In one of my previous blog posts, I talked about where the CISO typically reports to today and presented the notion that organizations need to match the different CISO personality types with corporate security objectives. 

When you are introduced to a doctor, you would probably naturally ask “What type of doctor are you?”  The response will indicate the doctor’s specialty, skills, training and experience.   And, if you were looking for an attorney or accountant, the first question would be what type of attorney or accountant were they.

When introduced to a CISO, you can’t ask that question. We do not formally think of “types” of CISOs.  The question that tends to substitute is “where do you report?”  Whom you report to can be roughly translated into the types of duties that the CISO is performing.    A CISO who reports to Legal and Compliance is more likely not to have security operations responsibilities than one who reports to the Manager of Network Operations and Infrastructure.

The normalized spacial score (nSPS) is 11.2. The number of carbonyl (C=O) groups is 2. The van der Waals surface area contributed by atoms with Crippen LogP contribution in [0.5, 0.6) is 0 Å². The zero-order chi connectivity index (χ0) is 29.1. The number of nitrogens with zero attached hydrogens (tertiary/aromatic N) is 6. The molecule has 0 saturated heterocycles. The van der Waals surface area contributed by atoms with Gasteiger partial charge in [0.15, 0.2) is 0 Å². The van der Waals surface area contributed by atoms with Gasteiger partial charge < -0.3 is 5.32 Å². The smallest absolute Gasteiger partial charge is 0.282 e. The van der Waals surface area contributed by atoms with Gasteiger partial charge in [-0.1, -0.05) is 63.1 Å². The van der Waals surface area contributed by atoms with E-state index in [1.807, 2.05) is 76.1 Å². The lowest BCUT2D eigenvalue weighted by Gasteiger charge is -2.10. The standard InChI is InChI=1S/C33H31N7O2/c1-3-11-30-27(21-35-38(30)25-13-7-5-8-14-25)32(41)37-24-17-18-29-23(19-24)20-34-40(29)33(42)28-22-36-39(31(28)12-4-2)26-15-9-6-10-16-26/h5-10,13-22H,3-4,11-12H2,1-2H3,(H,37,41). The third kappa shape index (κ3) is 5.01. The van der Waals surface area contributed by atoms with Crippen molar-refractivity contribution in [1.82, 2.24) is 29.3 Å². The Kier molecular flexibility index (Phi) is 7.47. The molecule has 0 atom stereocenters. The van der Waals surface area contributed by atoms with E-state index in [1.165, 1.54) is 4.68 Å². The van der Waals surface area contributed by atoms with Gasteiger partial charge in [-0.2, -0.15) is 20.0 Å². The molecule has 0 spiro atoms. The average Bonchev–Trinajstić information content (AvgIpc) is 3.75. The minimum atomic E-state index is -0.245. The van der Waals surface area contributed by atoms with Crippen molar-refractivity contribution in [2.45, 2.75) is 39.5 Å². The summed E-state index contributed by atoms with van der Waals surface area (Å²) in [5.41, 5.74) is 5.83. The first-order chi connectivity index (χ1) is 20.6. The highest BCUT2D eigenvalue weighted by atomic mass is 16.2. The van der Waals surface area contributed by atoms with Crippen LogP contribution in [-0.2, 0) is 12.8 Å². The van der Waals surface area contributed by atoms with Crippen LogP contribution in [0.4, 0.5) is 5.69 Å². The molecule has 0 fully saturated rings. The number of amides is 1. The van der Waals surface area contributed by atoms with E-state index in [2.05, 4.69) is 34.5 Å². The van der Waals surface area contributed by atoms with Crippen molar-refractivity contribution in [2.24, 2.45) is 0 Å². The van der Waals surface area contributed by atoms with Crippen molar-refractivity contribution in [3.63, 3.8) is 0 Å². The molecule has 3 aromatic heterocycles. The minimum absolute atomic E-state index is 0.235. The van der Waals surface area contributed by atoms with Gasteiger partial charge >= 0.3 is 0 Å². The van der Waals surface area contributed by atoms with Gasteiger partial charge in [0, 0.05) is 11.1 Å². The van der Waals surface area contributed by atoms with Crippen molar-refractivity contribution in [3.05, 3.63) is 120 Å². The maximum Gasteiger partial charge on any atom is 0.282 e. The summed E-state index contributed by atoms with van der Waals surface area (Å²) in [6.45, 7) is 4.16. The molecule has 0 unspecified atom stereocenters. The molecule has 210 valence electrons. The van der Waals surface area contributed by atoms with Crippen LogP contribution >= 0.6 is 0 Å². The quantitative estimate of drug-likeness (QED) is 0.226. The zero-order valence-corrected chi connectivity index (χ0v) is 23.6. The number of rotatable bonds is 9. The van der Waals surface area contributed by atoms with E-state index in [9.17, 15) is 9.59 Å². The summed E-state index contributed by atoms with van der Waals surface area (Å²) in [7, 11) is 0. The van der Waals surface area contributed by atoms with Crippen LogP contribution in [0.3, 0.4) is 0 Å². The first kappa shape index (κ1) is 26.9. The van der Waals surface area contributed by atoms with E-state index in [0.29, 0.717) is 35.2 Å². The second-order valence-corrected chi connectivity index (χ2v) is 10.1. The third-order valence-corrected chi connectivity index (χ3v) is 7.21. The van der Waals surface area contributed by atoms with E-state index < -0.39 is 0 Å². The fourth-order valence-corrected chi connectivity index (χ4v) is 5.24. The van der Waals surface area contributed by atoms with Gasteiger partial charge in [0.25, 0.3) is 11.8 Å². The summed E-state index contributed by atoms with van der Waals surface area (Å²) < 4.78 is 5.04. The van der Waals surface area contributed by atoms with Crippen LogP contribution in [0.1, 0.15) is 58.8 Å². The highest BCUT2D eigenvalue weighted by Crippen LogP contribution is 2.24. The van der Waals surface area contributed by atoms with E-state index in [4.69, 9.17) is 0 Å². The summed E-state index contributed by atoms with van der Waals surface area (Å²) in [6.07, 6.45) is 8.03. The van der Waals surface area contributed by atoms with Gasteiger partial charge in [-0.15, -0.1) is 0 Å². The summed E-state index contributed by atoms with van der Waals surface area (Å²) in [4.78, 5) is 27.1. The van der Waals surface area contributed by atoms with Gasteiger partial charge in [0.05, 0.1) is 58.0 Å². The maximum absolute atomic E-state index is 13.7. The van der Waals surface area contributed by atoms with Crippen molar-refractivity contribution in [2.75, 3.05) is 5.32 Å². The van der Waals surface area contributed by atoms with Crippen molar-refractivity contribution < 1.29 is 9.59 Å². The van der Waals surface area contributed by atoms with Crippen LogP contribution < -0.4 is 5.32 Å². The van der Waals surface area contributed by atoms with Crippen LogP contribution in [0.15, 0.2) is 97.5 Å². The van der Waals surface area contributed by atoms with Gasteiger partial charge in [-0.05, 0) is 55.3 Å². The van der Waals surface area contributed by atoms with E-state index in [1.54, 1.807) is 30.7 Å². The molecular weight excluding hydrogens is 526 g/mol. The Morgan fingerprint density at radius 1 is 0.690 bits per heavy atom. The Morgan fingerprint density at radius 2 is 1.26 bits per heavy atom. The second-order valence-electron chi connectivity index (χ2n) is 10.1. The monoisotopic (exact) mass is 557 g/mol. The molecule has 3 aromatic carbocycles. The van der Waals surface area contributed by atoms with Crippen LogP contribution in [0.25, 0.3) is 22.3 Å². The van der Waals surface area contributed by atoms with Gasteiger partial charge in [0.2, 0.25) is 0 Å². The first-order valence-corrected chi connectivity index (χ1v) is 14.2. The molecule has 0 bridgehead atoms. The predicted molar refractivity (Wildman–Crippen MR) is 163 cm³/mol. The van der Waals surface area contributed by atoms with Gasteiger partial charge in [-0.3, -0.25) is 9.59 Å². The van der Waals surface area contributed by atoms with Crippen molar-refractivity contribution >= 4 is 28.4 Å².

CISO job descriptions further evidence different, diverse skill sets that organizations currently require from CISOs.   Relevant contextual factors which influence where the CISO reports include enterprise strategy, organizational culture, history with the CISO function, security incident experiences, and accepted practice industry and compliance requirements.

I suggest that different organizations require different types of CISOs at different times given the different factors described above.  Of course, these factors change over time and may require that the reporting structure of the CISO is changed.

In my next blog post, I’m going dissect this further and describe the three most common CISO types I’ve seen in my 25 years in industry.